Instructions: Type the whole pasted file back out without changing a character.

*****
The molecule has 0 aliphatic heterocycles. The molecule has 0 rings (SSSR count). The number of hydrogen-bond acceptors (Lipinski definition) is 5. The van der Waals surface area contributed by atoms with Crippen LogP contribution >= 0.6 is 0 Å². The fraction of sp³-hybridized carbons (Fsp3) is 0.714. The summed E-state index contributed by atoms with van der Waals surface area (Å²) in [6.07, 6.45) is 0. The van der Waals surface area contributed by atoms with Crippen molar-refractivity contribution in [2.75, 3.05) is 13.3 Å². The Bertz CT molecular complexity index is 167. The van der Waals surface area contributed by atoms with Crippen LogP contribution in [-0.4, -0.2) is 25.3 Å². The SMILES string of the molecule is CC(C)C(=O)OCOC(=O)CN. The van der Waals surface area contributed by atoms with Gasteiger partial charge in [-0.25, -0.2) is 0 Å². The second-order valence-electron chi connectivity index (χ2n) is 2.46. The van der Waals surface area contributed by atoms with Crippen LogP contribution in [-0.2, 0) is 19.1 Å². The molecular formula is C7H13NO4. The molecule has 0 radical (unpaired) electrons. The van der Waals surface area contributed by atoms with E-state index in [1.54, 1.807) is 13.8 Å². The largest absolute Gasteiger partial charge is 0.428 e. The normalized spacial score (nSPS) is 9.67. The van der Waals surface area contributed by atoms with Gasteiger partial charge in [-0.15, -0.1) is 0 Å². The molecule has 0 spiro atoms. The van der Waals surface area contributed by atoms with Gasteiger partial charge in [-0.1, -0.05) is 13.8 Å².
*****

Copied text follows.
The molecule has 0 aliphatic heterocycles. The molecule has 0 rings (SSSR count). The number of hydrogen-bond acceptors (Lipinski definition) is 5. The van der Waals surface area contributed by atoms with Crippen LogP contribution >= 0.6 is 0 Å². The fraction of sp³-hybridized carbons (Fsp3) is 0.714. The summed E-state index contributed by atoms with van der Waals surface area (Å²) in [6.07, 6.45) is 0. The van der Waals surface area contributed by atoms with Crippen molar-refractivity contribution in [2.75, 3.05) is 13.3 Å². The Bertz CT molecular complexity index is 167. The van der Waals surface area contributed by atoms with Crippen LogP contribution in [-0.4, -0.2) is 25.3 Å². The SMILES string of the molecule is CC(C)C(=O)OCOC(=O)CN. The van der Waals surface area contributed by atoms with Gasteiger partial charge in [-0.25, -0.2) is 0 Å². The second-order valence-electron chi connectivity index (χ2n) is 2.46. The van der Waals surface area contributed by atoms with Crippen LogP contribution in [-0.2, 0) is 19.1 Å². The molecular formula is C7H13NO4. The molecule has 0 radical (unpaired) electrons. The van der Waals surface area contributed by atoms with E-state index in [1.54, 1.807) is 13.8 Å². The largest absolute Gasteiger partial charge is 0.428 e. The normalized spacial score (nSPS) is 9.67. The van der Waals surface area contributed by atoms with Gasteiger partial charge in [-0.15, -0.1) is 0 Å². The molecule has 0 spiro atoms. The van der Waals surface area contributed by atoms with Gasteiger partial charge in [-0.1, -0.05) is 13.8 Å².